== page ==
At How Are You Diagnostics, we have examined how long samples remain usable. For this purpose, during a hot week in June, we left some blood samples outside the refrigerator and kept them at 27C. The results showed that the samples remain the same for at least 5 days. In other words, your blood sample will stay in good condition if the package is sent by PostNL. It should be noted, however, that it is better to collect and send it on a Monday or Tuesday so that there is no weekend in between.
It is generally assumed that if someone has IgG antibodies, he/she is protected against (immune from) a second infection with a virus. For coronavirus infections, this is not yet entirely clear and it has not yet been studied in large numbers of people. Scientific literature also refers to cellular immunity, which could be important in the immune response to the novel coronavirus.
This is not certain; IgA antibodies are generally produced early in mucosal infections of the respiratory tract such as coronavirus infections. Or, for example, with an infection such as glandular fever or tonsillitis. Proof of infection with coronavirus is provided by the detection of (particles of) the RNA of coronavirus by means of a polymerase chain reaction or by the cultivation of coronavirus in laboratories specially equipped for this purpose.
SARS-CoV-2 means Severe Acute Respiratory Syndrome Coronavirus 2. That is the scientific name for the novel coronavirus. Other coronaviruses already known are Middle East Respiratory Syndrome (MERS), a coronavirus discovered in September 2012, and for example the coronaviruses 229E, OC43, NL63 and HKUI1. COVID-19 stands for Coronavirus Disease 2019; the syndrome caused by the virus. The year refers to the year the virus was first discovered in China.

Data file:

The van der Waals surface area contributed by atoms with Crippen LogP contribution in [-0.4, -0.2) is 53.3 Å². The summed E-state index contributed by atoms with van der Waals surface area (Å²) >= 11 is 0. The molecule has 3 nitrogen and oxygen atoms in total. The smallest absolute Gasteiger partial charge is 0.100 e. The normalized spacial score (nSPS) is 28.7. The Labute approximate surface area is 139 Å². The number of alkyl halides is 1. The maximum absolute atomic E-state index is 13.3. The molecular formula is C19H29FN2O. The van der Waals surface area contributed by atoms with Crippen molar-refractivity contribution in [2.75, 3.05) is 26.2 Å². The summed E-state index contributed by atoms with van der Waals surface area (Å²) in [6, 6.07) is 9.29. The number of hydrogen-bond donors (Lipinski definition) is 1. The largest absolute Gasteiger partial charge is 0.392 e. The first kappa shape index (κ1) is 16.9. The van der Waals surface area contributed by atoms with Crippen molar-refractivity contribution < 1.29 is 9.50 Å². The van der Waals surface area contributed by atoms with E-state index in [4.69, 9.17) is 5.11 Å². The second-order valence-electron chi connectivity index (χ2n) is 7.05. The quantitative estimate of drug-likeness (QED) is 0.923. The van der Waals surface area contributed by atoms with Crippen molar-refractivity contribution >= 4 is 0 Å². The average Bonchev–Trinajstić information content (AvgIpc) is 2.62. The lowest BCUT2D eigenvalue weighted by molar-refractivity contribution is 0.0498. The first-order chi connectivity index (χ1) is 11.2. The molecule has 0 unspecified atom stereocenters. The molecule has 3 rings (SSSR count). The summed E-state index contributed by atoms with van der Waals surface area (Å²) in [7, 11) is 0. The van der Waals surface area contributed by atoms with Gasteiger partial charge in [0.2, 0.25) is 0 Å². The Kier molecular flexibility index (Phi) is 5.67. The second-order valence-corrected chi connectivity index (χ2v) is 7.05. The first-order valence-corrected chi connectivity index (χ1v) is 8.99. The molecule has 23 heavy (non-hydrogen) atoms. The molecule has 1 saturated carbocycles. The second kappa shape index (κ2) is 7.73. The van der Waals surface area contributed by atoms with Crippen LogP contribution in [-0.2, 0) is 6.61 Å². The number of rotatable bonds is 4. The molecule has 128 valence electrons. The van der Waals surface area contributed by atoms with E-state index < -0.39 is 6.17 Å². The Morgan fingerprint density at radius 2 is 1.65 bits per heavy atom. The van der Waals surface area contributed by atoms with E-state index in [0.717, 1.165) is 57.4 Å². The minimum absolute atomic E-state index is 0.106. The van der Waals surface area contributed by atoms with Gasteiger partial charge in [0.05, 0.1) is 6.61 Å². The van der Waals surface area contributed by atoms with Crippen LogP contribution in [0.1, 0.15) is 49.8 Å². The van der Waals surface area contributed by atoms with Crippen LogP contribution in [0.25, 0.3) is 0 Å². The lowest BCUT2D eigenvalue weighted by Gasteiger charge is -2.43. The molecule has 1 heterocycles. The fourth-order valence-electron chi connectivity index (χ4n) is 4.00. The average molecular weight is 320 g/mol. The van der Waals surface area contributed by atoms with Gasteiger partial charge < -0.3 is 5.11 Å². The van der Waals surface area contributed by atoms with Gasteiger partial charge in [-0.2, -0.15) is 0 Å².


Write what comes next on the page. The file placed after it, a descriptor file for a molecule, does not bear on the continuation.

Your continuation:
Yes, of course you can go to your doctor with a result from How Are You Diagnostics. You can inform your doctor that we use the same test that is used in hospital laboratories.
For the majority of our tests, you can expect to receive the result in your app within 3 working days of your sample arriving in our laboratory. We will notify you as soon as these results are available.
For some tests, it can be worrying if you test positive. We always advise you on the next steps you can take based on your results. Of course, it is also possible to discuss this with our physician-microbiologist. You will need to have your test barcode and the results you received to hand, so that our physician-microbiologist can access your results. Of course, this conversation can take place anonymously.
Our systems are set up to carry out laboratory tests in complete anonymity. Based on the barcode on the vial, which is registered in our Laboratory Information System (LIS), we link the results. Our physician-microbiologist, who only has access to the ‘non-personally identifiable data’, evaluates and releases the results and links these results to the appropriate advice. Your data is stored in encrypted form in another database. This is necessary in order to be able to send you the package. Our system links the contact details to the barcode of the vial. It is not possible for us to ascertain which vial is linked to which participant. The result of the test is securely stored for you, the user, by means of an automatic process. You then receive a message that your results are ready. These can therefore only be viewed by you. Your data will be completely deleted from our laboratory information system 6 weeks after registration.